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What Works: Grit grinds away at reliability

Aug. 12, 2008
In this edition of "What Works," a reliability problem is solved by sealed units and strain sensors.

At its Lovelock, Nev., plant, EaglePicher mines and processes diatomaceous earth, a naturally occurring, soft, chalk-like sedimentary rock used as a filtration aid, a mechanical insecticide and a component of dynamite, as well as other applications. Its composition typically is 86% silica, making it mildly abrasive, and its microscopic particle size makes if difficult to exclude from bearings on the large blowers used in processing the material.

Blower bearings were failing prematurely because of installation difficulties and the abrasiveness of the material. The installation of split-housing bearings requires premeasuring the clearance, then tightening the tapered adapter nut in increments, using feeler gauges to determine when a specified clearance is reached. If this procedure is performed incorrectly, the bearing might not grip the shaft, or the clearance might be too tight.

Second, it’s necessary to assemble the bearings and set the clearances on-site, and at EaglePicher, the pervasive fine dust in the air made it almost impossible to keep particles out of the bearing during this procedure.

Consistent installation is eased by optical strain sensing (OSS) technology, which gives a visual indication when proper mounting torque is reached.

When the bearings on one large blower failed, EaglePicher replaced them with Rexnord ZAF6000 Series Adapter Mount Roller SHŪRLOK bearings with optional auxiliary end caps. The ZAF6000 bearings are solid-housed, shaft-ready units that are a drop-in to traditional SAF units. They are greased and the clearance is preset, so they can be taken out of the box and mounted to the shaft immediately. A positive locking system maintains mounting tightness during operation, and a tapered adapter sleeve provides greater shaft grip and eliminates the shaft damage caused by loose bearings. (The tapered sleeve also eases removal of the bearings without shaft damage.)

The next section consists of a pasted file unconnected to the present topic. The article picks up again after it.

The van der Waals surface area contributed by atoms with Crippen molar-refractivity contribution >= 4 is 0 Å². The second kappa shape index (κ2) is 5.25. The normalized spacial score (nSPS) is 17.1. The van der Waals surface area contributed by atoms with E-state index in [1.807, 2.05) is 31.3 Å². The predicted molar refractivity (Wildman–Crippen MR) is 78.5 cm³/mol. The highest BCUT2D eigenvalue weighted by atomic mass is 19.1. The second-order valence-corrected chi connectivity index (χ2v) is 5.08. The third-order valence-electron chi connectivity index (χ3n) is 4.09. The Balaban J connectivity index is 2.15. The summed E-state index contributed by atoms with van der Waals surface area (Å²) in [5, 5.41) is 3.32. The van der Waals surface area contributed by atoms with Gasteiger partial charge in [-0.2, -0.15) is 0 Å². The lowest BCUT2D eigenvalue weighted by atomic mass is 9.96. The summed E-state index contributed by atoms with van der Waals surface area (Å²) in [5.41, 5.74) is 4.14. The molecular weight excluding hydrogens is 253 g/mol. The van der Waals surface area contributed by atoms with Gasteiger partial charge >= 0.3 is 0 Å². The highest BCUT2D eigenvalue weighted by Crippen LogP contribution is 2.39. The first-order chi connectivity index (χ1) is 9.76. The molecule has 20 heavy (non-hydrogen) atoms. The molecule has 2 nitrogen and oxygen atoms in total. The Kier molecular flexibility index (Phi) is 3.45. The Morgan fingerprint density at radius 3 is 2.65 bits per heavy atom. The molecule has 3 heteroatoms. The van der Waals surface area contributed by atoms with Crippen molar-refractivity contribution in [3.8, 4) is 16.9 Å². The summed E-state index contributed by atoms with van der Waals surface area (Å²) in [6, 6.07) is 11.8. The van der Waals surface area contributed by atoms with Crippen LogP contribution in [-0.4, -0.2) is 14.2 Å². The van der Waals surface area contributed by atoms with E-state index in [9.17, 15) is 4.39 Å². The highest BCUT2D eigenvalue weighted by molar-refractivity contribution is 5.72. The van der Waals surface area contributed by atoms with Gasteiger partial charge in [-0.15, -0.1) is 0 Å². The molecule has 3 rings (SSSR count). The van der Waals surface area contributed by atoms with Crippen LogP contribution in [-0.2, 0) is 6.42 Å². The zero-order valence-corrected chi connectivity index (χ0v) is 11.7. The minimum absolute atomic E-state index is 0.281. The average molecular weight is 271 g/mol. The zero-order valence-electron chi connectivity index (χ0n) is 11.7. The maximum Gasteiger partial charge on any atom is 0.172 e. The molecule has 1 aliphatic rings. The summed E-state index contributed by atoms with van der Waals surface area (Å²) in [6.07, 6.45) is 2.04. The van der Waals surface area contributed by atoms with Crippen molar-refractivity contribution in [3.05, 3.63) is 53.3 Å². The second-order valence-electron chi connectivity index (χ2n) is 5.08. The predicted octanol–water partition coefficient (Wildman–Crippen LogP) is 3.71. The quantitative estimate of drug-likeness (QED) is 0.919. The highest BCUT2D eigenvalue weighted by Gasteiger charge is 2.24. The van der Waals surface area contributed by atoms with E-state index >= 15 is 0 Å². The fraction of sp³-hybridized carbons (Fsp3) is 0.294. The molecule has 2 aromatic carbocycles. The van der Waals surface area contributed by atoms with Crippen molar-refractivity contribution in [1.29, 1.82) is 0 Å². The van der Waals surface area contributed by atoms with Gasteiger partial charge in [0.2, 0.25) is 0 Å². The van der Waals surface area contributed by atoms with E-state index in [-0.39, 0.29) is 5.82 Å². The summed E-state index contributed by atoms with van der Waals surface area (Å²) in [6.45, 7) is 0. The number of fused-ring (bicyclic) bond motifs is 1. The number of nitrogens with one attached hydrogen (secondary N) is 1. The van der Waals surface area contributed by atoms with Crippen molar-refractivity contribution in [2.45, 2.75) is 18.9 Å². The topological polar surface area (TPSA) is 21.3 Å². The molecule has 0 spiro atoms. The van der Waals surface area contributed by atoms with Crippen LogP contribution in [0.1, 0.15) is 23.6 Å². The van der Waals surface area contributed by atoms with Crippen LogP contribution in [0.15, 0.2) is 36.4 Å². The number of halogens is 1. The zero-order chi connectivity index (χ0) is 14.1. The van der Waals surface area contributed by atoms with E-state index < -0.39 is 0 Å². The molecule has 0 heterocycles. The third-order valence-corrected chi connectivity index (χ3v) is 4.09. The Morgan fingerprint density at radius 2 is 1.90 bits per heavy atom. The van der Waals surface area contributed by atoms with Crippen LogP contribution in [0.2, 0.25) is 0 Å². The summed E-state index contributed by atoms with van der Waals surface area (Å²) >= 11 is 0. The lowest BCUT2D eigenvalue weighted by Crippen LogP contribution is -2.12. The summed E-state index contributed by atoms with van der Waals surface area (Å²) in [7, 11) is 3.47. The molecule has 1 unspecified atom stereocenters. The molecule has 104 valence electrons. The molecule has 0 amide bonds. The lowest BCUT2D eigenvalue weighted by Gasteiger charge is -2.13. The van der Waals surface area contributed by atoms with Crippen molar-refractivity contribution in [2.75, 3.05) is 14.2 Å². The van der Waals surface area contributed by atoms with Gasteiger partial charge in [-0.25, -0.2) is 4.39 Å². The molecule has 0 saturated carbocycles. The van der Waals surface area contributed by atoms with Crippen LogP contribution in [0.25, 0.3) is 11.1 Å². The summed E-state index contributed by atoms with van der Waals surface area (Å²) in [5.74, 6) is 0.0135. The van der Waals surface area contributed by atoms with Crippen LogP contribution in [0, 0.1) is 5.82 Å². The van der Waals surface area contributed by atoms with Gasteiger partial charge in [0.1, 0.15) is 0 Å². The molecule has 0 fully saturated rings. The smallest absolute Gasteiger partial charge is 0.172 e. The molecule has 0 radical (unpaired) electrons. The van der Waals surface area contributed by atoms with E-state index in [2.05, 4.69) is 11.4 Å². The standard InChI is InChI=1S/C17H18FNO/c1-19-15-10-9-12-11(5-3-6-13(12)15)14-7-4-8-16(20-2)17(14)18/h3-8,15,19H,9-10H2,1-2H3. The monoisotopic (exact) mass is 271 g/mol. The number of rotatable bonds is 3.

The new bearings incorporate Spyglass optical strain sensor (OSS) technology, which provides instant feedback during installation to achieve optimal shaft grip and avoid shaft and bearing damage caused by improper tightening.

The blower was about 8 feet in diameter, rotating at 900 rpm and mounted on a 2 15/16-in. shaft supported by two bearings. The blower’s weight and configuration produced an overhung load, which made it more difficult to determine when zero clearance was reached between the inner race, sleeve and shaft during installation.

“When we removed the caps from one of the SAF split-block bearings, it was completely loose on the shaft,” says Mark Czubak, manager of product engineering, Rexnord Bearing (www.rexnord.com), who was involved in the installation. “That made it necessary to replace the shaft because the loose bearing caused it to wear excessively.”

Once the shaft was replaced, installing the new bearings took less than an hour, including training the EaglePicher maintenance technicians in the process. “The bearings are completely assembled and lubricated, so we just slid them onto the shaft and tightened them in place,” Czubak says. “Our service instructions call for tightening until there is no clearance between the adapter sleeve and the inner ring, and then tighten one more turn. The overhung load of the large blower made it difficult to determine that point. Once we got it as close as we could, we tightened the locknut a bit more, and the Spyglass OSS window on the bearing indicated we were at the correct torque.”

The patent-pending OSS technology is a full-field stress analysis and incorporates materials that respond to strain by changing reflected light wavelengths. Marlon Casey, the Rexnord engineer who developed this technology, explains, “As the ambient light is reflected through the element, it appears clear. The element isolates the wavelengths, depending on the direction of strain and the angle by which the light passes through the strained member. We calibrated it so that the window stays clear until there is enough strain on the locknut to provide a sufficient load. At that point, the light seen in the window changes, showing that the minimum threshold of load has been reached.”

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